3. Don’t Act Like Them  I fear my kids will witness the unfolding campaign of 2016 and think it’s OK for adults to act like this. These candidates regularly utilize slander, gossip, lies, lewd references and verbal warfare like it’s normal. I want my children to know it’s not OK to talk like that. It’s not acceptable to gossip about people. It’s not right to spread something negative about someone that might not be true. I want them to know that it’s better to choose kindness over cruelty. election
  4. Political Promises Spring from Political Dollars  In the end, so much of what modern politicians say springs from the well that quenches their thirst for campaign dollars. While not every political position can be tied to a political dollar, there is a provable connection. If this teacher’s union gave a hefty donation, follow the money trail to the promises the politician makes about educational reform. If that gun lobby gave a huge contribution, translate that into the candidate’s stance on the Second Amendment. If Planned Parenthood made multiple donations, look at what the candidate says about “reproductive rights.” Sometimes, I’m not even sure the candidate had a political stance that inspired the donation from a particular cause… instead, I’ve come to think some candidate positions are born purely from money. Avid supporters of Donald Trump claim he’s immune to the influence of money because he isn’t as reliant on campaign donations. That may be partly true; however, we must remember “the Donald” has corporate interests and friends just as Hillary has influential, high-dollar donors. By the way, I will NOT tell my children that all lobbies, unions or corporations are bad… but I will warn them that their money has tainted our system. Sam Adams, cousin of Founding Father, John Adams, had this to say about the money trail: “If ye love wealth greater than liberty, the tranquility of servitude greater than the animating contest for freedom, go home from us in peace. We seek not your counsel, nor your arms. Crouch down and lick the hand that feeds you; and may posterity forget that ye were our countrymen.”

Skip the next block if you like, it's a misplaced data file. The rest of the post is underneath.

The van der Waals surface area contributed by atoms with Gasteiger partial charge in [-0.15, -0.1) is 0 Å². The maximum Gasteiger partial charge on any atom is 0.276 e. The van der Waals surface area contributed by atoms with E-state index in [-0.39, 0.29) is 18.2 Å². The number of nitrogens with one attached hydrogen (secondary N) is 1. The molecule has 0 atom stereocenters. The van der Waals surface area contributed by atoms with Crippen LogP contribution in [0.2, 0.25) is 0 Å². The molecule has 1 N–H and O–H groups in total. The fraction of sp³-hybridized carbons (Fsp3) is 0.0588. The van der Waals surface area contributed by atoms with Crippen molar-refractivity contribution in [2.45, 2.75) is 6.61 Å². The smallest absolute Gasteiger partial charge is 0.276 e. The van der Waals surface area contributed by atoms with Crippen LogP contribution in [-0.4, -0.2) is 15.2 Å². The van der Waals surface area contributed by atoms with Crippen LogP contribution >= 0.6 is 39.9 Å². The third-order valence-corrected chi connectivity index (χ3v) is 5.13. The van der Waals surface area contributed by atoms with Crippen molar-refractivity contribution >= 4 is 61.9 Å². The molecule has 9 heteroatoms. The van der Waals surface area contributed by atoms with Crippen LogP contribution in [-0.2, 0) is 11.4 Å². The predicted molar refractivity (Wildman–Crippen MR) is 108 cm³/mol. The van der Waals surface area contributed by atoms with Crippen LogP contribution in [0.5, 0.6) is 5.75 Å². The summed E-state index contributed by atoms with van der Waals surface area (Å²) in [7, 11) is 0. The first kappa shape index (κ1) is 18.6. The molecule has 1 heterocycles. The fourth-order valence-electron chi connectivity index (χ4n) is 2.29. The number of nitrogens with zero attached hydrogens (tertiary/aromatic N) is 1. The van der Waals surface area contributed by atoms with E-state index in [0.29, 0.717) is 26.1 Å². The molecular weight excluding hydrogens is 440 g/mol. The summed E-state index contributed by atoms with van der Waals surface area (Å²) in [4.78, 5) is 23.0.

I am happy to admit that not all politicians require the parental warnings I suggest above. But, I think most would agree this particular presidential campaign requires parental guidance, whether your kids can vote or not.

By Jenny Dean Schmidt
Wife of Mike
Mother of two teenagers, Otis and Georgia
1 Corinthians 13 Team Member
Executive Director, ChannelMom Media & Outreach and Host of ChannelMom Radio on 94.7 KRKS FM in Denver and also at channelmom.com.







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Jenny is passionate about the important role of mothers in modern America. She believes the role of moms is often overshadowed by popular culture values… like the spotlight we place on celebrities and the celebrity lifestyle. Jenny wants moms everywhere to understand they are celebrities to their Creator.